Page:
If you get an Advisory Action, the response deadline and, thus the need for extensions, will be triggered by the date of the Final Office Action. So if the Examiner issues an Advisory Action requiring an RCE, and you file the RCE by the 4-month date from the date of the Final Office Action, for example. You will need to pay a USPTO extension fee for a 1-month extension of time.
When is an RCE required to file an IDS?
When a Final Office Action is outstanding and an Information Disclosure Statement must be filed, it is critical to determine the date the applicant first became aware of the prior art (e.g., Office Action date in a counterpart foreign application). If that earliest date of awareness is less than 3 months from the date the IDS is filed, then the applicant can avoid an RCE and simply pay a nominal USPTO fee of $260/$130 (large/small entity).
If the date the applicant first became aware of the new prior art was more than 3 months from the date of the IDS to be filed, then the applicant must file an RCE in order to submit the IDS.
Resetting the Examiner’s Counter
Due to high caseload, a patent examiner is given a limited allocation of time to review each application and search the relevant prior art. If an applicant’s response to a non-final Office Action doesn’t convince the examiner to allow the case, then the examiner is not getting any further credit by issuing a second non-final action. The system incentives patent examiners to issue final actions. An RCE resets the counter so that the examiner gets more time to review claim amendments and search the prior art accordingly.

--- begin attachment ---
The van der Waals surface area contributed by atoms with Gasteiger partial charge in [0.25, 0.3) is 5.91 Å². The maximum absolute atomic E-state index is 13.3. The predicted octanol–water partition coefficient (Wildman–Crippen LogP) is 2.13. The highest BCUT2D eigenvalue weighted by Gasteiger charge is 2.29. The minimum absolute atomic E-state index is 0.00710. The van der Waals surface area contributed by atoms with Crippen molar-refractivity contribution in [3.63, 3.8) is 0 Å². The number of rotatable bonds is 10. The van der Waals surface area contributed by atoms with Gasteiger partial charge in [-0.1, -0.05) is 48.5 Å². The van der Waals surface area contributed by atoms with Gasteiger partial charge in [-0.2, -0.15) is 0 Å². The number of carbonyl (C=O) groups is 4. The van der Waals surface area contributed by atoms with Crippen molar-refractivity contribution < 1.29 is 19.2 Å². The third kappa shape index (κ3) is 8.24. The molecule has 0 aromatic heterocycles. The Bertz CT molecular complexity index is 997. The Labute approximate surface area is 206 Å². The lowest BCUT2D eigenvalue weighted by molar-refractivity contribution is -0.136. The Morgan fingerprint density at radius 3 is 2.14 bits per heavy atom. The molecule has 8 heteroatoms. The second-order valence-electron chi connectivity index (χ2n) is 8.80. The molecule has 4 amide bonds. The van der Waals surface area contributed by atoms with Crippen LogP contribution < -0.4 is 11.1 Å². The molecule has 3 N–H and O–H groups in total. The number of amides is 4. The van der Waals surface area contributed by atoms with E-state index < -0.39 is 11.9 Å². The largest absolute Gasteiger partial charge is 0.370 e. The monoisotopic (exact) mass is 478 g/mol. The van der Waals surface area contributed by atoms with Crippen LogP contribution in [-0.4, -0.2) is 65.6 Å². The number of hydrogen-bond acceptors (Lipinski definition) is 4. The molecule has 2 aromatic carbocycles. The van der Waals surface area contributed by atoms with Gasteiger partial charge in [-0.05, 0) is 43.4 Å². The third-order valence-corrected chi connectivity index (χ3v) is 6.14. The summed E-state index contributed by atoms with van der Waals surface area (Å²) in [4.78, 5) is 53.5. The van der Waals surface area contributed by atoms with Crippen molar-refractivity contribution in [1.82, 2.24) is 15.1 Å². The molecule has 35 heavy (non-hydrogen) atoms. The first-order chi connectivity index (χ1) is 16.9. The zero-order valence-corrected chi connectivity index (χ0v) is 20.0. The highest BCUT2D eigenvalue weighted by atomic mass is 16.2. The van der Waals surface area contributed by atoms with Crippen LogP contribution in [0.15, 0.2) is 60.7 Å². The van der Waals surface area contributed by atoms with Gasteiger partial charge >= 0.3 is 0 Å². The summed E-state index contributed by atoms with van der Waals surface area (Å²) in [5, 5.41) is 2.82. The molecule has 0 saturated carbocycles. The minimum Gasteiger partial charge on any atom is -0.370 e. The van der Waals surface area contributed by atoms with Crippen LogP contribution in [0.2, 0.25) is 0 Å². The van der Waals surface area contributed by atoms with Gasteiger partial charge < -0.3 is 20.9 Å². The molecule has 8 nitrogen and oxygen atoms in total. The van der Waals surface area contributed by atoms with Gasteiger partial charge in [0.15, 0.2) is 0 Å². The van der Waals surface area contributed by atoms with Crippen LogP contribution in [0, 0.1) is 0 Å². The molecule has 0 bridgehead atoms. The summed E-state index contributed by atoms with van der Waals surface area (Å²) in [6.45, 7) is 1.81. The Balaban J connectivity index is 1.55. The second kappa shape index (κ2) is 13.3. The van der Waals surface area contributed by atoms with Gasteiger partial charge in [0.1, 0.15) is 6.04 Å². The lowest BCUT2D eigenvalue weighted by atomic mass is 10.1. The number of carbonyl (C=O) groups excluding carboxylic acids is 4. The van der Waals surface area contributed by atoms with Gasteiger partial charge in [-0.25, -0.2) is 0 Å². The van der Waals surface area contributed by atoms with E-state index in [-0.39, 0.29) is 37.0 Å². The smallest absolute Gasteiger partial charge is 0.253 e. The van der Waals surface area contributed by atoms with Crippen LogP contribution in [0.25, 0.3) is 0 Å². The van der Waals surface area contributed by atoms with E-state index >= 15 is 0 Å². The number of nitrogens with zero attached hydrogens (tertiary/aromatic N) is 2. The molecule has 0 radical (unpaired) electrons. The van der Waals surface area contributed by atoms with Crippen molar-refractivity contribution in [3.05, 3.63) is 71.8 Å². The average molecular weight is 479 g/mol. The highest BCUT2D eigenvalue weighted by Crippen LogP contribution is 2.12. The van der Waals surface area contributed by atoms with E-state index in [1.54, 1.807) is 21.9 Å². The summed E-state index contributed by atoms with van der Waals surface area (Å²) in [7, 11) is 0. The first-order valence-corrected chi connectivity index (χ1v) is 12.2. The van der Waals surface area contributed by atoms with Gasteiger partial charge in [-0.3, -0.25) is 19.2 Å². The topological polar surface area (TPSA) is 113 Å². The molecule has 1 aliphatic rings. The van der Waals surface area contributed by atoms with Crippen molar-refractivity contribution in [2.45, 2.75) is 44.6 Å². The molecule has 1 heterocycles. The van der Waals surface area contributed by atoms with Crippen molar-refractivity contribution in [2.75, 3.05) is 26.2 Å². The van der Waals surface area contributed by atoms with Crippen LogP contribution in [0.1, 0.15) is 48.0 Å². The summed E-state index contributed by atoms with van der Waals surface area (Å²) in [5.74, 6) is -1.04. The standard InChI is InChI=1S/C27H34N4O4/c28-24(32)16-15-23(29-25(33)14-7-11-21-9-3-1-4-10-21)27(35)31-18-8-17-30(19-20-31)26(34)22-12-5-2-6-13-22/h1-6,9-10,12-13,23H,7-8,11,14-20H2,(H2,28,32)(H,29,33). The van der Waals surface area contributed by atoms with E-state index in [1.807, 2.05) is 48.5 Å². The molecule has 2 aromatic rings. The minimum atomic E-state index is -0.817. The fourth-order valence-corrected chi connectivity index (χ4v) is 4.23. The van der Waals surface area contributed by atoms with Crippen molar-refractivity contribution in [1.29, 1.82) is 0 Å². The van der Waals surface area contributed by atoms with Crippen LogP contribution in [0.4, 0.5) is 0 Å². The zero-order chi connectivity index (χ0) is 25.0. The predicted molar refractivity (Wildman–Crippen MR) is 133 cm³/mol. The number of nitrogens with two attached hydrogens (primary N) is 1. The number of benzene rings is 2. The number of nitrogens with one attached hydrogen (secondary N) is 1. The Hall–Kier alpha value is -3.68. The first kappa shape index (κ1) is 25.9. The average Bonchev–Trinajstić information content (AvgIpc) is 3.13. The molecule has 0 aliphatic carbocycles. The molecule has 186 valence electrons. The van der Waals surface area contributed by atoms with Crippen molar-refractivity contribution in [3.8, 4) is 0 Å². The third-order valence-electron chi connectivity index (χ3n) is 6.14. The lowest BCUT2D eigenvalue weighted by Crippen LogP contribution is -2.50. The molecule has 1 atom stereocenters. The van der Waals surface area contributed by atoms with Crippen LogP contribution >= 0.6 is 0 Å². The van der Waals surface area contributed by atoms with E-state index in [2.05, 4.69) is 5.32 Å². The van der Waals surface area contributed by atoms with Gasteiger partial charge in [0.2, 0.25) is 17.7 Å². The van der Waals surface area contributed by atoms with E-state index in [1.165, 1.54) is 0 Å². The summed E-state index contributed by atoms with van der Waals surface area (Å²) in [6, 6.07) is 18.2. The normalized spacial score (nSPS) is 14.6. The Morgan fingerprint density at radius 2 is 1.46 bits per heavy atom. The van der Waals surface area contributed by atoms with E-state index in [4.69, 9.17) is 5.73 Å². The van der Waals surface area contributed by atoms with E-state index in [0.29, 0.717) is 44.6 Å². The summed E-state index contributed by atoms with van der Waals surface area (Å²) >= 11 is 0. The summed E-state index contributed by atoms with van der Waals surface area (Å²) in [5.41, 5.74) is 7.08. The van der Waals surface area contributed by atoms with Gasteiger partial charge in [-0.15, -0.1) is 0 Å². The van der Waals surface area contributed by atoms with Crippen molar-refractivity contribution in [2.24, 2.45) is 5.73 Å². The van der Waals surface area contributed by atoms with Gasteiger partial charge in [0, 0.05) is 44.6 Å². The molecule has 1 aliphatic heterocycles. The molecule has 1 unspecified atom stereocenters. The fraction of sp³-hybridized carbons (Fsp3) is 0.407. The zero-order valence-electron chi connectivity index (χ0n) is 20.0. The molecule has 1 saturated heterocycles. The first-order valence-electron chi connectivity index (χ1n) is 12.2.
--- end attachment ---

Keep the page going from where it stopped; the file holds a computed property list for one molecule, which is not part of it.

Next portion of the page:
How is an RCE filed?
The request itself is a fairly straightforward transmittal form. The RCE may be filed with a response or subsequent to the filing of an after-final response. In most cases, you will likely want to file an Office Action response with further claim amendments and arguments in conjunction with the RCE.
What is the cost of an RCE?
As of the date of this post, the small entity USPTO fee is $544 for the first RCE and $800 for the second and subsequent requests.
Is there a limit on the number of RCE’s that can be filed?
No, there is no maximum number of RCE’s an applicant may file. At a certain point in an application where no further meaningful amendments or arguments can be made, it may make more financial sense to appeal than to file another RCE.
What happens after an RCE is filed?
An examiner might allow your patent application. If not, the examiner will issue another Office Action which would typically be non-final, especially if the applicant introduced additional claim amendments and/or new arguments.
If you’re keeping count, this would be the second non-final Office Action in the prosecution of the application which would not be uncommon. The applicant would have the opportunity to respond to this second non-final action. At some point, the applicant may have to make the difficult decision of whether to abandon or continue fighting.